Holidays, New Mexico, Wine, Wine Pairing

Forget the Milk and Cookies

Merry Christmas and Happy Holidays to all!  You may have noticed, as I have, over the years that everything tastes better at the holidays. You can make the same recipe throughout the year, but it just tastes different at a holiday meal. Different as in better! Of course, there are many recipes that we ONLY make at Christmas time—that’s how it is with cookies. I love to bake cookies, but I can’t afford the time or calories to make them during the year, so during the holidays, I’m a cookie-baking fiend. What could be better after dinner (or for breakfast) than a Christmas cookie perfectly paired with a great wine?

I thought it would be fun to offer you a few of my favorite Christmas cookie and wine pairings for the holidays. If you make A LOT of cookies, but don’t want to buy a mixed case of wine, no worries! At the end of this post, I recommend the most Christmas cookie friendly red and white that will work well with a broad range of recipes.

I’m recommending wines from New Mexico wineries. Most of them have shipping options, but a couple of them do not. If all else fails, you can always find similar wines at other wineries or at a  wine and spirits shop. You can also email me for other suggestions.

Chocolate Chip Cookies are a classic all year round. Pair your chocolate chip cookies with the Caballo Cabernet Sauvignon from Shattuck Winery. I use the same cookie recipe at Christmas but substitute M & Ms for the chocolate chips. In that case, go for a Malbec from Noisy Water.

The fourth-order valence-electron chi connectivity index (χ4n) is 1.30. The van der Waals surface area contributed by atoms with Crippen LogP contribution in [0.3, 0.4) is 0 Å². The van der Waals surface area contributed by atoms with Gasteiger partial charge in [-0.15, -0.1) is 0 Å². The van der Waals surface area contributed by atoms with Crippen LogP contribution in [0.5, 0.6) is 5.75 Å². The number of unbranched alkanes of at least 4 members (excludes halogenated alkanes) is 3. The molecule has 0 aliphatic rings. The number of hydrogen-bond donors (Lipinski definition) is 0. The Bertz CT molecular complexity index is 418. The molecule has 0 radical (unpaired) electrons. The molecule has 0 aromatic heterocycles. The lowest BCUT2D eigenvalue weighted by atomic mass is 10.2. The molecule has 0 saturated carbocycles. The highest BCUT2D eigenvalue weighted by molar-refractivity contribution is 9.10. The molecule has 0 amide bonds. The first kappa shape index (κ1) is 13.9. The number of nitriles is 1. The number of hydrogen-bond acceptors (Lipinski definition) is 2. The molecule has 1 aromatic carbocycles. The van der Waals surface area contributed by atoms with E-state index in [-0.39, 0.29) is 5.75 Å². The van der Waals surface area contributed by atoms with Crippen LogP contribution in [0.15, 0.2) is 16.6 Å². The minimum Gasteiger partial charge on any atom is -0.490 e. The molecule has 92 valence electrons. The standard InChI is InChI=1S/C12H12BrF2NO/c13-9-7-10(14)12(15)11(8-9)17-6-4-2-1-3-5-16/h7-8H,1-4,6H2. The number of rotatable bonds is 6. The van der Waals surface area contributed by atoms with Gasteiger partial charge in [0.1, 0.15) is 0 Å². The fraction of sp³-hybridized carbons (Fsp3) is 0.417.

Butter Cookies also called Shortbread Cookies pair perfectly with a California style Chardonnay. They need the creaminess of a Chardonnay—especially one that has been slightly aged in oak. I recommend Heritage Chardonnay from Lescombes Family Vineyards

Spritz Cookies are so fun to make. I just color the dough and put them through a cookie press. Easy little bite-sized cookies for the holidays. If you put out a plate for Santa, make sure to leave him a glass of dry Riesling. I love the dry Riesling from Jaramillo Vineyards as well as the 1725 Dry Riesling from Vivác Winery.

Sugar Cookies are my absolute favorite. There has always been an argument in my family over whether to decorate with sugar and sprinkles or make the Royal Icing. I prefer sugar and sprinkles on my sugar cookies and love pairing them with Pinot Grigio from Luna Rossa or Pinot Gris from Sheehan Winery. Occasionally I break over and frost my cookies. When that happens, I choose a semi-sweet Gewurztraminer from La Viña Winery or a Sparkling Demi-Sec from Gruet. If you really want to be adventurous, try the Angel Wings mead from Shattuck Winery.

Peanut Butter Cookies are one of my children’s favorites. I bake mine in a mini muffin tin and press a miniature peanut butter cup into the middle immediately after they come out of the oven. These little treats are great to snack on after dinner with a little glass of Port or other dessert wine. Try the St. Clair Port or the St. Clair Kiva from Lescombes Family Vineyards.  Plunder by Black’s Smuggler is a port-style wine using their own proprietary spirits.